First state-run school opens in Memphis - WMC Action News 5 - Memphis, Tennessee

First state-run school opens in Memphis

(Source: WMC Action News 5) (Source: WMC Action News 5)

Tennessee State Board of Education and Green Dot Public Schools officially cut the ribbon on Bluff City High School, which is now open in southeast Memphis as of Tuesday morning.

The charter school is the first opened in Tennessee under direct state board authorization, meaning it didn’t come without controversy between Green Dot and Shelby County Schools.

“This is the first partnership that the state board has had with a school that we directly authorized,” said Sara Morrison, executive director of the Tennessee State Board of Education.

On Tuesday, 160 ninth graders filled the classrooms of an old church on Ross Road in Southeast Memphis.

It only took a few months for the church to be converted to a charter school with a focus on science and math, as well as a plan to expand to all high
school grades in the next four years.

Green Dot Public Schools runs charter schools in California, Washington, and in Memphis, including Kirby and Wooddale middle schools, and Hillcrest and Fairley high schools, which are under Achievement School District.

Green Dot Public Schools asked Shelby County Schools to open Bluff City as a charter school, but the district refused.

“At Green Dot, we believed we were qualified when we’d been running successful high schools for 17 years,” said Megan Quaile, executive director of Green Dot Public Schools Tennessee.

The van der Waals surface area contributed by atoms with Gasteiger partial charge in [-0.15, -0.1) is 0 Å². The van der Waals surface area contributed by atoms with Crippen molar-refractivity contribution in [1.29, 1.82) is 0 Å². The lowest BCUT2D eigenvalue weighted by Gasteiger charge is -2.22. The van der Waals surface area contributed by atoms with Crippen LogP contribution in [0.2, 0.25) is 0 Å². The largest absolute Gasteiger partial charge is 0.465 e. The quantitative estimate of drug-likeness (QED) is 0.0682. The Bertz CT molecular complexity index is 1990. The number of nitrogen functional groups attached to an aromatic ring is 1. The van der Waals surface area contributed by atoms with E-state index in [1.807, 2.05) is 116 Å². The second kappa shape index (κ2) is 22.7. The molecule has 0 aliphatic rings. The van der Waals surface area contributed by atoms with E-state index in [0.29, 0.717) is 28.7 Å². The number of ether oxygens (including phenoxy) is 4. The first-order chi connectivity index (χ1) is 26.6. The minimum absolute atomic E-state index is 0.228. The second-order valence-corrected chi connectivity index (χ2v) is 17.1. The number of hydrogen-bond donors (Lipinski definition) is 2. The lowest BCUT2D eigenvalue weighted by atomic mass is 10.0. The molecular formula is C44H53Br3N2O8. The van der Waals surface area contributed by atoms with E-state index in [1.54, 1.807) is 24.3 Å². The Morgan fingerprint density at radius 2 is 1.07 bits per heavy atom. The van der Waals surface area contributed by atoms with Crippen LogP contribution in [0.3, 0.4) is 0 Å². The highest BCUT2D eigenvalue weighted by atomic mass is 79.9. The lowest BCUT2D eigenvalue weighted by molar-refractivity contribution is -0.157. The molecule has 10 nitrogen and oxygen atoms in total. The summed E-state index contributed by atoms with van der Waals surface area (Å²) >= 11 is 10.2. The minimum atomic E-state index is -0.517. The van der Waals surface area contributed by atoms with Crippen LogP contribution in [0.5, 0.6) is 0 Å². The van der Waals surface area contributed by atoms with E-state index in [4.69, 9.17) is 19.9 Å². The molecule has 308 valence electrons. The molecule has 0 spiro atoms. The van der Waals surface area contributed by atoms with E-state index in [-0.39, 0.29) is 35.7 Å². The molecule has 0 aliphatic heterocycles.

Green Dot appealed to the state board of education in 2016, and the state board voted in its favor, meaning the state board works in a partnership now to oversee the school. The model is the first of its kind in the state.

“To have an opportunity to appeal our decision and serve our students was really important for us,” said Quaile.

The students at Bluff City are not part of Shelby County Schools. Most came from Wooddale and Kirby middle schools, with 270 applying for 160 slots this year.

Two more schools are planned under this state board operational model in Nashville.

“Increasingly, you’re seeing more choices for families, and this school represents one choice for families we’re hoping will be a high quality option for the community,” Morrison said.

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